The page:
All that Jazz Strength, sexiness and swing all on full display at Miuccia Prada
Backstage post-show, Miuccia Prada offered some insight into the Fall 2020 collection that was more than the sum of its parts. “It’s quintessential what is considered femininity – the fringes [skin baring], transparency and embroideries, but this time there is a value in beauty coming from real femininity.” The designer wants to consider that in this time of strong feminine identities, that power doesn’t have to come at the cost of giving up a softer, sensual side.
The set was rebooted from the men’s show in January with some minor facelifts, setting a much different tone. Mrs. Prada said this time it was “a plaza where everybody meets on their daily journey.” Foremost of the feminine hallmarks that Prada displayed was the fringe – think flappers – that came out in almost every form imaginable. Floor-length, spun yarn fringe that hung from the collar; pleated skirts were split and became vented flap skirts baring thighs; hair-like fringe and beaded fringe embroideries running up sleeves and across the back of jackets and coats hinted at sophisticated cowgirl. Everyone in a feminine high heel, save a lone thick boot. Female accoutrements such as lipstick holders and mirrored compacts were mixed with utilitarian fabrics.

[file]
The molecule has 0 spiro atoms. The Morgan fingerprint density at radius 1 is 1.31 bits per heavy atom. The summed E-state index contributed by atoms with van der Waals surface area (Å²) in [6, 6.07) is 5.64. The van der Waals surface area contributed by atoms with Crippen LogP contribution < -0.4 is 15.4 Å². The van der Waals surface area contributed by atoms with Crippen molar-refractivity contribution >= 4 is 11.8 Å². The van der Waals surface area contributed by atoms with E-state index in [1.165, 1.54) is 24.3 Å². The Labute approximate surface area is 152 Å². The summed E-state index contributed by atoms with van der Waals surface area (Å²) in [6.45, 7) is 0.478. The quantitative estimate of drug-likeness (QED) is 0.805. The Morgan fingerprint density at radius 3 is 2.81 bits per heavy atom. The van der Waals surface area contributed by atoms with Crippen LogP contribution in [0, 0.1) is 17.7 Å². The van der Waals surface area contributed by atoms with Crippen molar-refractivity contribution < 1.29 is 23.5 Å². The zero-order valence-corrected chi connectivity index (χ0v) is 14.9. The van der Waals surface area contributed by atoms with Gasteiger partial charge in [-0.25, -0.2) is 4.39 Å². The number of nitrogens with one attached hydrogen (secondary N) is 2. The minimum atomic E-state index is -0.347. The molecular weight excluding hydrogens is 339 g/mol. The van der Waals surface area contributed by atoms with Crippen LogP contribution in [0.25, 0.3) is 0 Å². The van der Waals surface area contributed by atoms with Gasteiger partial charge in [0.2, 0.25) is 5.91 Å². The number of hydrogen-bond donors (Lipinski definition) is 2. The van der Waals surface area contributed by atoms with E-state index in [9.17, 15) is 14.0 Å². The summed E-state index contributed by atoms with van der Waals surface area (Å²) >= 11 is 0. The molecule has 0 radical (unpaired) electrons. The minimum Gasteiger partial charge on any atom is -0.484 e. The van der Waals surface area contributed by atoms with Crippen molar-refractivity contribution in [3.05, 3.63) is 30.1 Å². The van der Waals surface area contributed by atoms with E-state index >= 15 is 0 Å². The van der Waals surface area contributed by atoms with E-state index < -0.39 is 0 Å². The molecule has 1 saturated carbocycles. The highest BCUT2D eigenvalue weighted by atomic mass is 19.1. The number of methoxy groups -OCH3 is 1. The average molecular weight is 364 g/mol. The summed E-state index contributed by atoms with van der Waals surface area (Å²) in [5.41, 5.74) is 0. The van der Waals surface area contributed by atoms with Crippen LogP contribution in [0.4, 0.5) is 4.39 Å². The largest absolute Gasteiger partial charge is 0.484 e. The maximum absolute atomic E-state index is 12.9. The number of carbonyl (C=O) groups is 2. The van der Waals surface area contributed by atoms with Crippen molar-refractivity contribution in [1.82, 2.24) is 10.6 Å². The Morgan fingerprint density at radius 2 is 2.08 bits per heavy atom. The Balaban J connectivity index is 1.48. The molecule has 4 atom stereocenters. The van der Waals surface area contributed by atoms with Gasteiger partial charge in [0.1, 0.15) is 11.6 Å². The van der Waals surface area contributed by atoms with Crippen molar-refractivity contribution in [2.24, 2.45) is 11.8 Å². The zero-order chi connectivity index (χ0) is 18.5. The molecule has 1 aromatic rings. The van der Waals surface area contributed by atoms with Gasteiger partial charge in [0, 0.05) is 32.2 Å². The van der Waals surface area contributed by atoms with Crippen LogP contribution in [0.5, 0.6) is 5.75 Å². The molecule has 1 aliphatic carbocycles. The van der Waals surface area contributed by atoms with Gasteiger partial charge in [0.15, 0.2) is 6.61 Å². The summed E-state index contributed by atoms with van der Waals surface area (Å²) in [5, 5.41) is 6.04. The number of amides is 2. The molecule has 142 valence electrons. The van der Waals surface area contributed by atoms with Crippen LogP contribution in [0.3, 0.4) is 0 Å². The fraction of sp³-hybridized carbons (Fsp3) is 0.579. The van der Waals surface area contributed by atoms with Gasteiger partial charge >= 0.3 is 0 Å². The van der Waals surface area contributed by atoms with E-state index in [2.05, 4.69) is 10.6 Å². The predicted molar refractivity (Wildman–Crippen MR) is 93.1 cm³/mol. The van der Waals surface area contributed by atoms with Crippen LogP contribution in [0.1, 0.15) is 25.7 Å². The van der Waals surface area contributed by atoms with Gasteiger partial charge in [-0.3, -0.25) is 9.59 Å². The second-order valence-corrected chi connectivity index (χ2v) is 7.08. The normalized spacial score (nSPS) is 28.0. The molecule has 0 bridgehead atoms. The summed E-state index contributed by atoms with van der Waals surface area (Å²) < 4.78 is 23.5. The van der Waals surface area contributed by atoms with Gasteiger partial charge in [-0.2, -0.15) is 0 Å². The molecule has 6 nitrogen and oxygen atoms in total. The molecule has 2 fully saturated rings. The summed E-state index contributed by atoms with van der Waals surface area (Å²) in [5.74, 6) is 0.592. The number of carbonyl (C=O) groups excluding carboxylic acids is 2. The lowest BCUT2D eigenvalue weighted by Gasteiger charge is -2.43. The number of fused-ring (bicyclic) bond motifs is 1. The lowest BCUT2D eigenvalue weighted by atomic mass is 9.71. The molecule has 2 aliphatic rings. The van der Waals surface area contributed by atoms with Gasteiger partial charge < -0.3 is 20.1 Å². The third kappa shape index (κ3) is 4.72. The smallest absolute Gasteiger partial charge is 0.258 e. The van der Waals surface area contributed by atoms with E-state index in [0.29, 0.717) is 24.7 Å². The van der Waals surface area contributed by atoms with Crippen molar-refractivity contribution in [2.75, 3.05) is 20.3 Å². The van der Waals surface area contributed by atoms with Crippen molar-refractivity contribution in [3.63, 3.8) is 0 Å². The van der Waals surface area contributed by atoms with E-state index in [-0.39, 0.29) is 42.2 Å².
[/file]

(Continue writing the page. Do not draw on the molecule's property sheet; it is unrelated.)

In the middle of the set was a foam core statue – reminiscent of the one at the men’s show – based on the mythical character Atlas, who bore the weight of the world on his shoulders. However, Mrs. Prada gave it her own twist. “Now I feel it is women in general who carry humanity on their shoulders, especially in today’s climate. But also, it carries the lightness of life and I call that glamour. It pleases you and lifts up you.” In fact, the designer was quick to emphasize that the whole premise of the show was about “making glamour the day option.” Note to self: the winds of fashion signaling it’s time to ditch the athleisure vibe.
She didn’t secede everything back to the men – most of those fringe-y skirts were anchored with belted wool and at times exaggeratedly puffed men’s jackets in nylon and leather creating the classic hourglass. Sheer dresses revealing bra tops and footed leggings often looked like a man’s NBA jersey, only done up in delicate organza and piping and other nods to classic sweatshirts and T-shirts. The floral motif wallpaper turned into an embroidery on a classic men’s pajamas.
One thing that men and women shared for Fall 2020 was the designer’s fascination with the Viennese succession period – it influenced the set design – where intellect, creativity and craftsmanship came together as a reaction to the Industrial Revolution that forgot the importance of humanity and creativity. “It was giving importance to work and dedication of those craftsman who had a passion for what they created.” A sentiment that is equally feminine and masculine no matter how you slice it.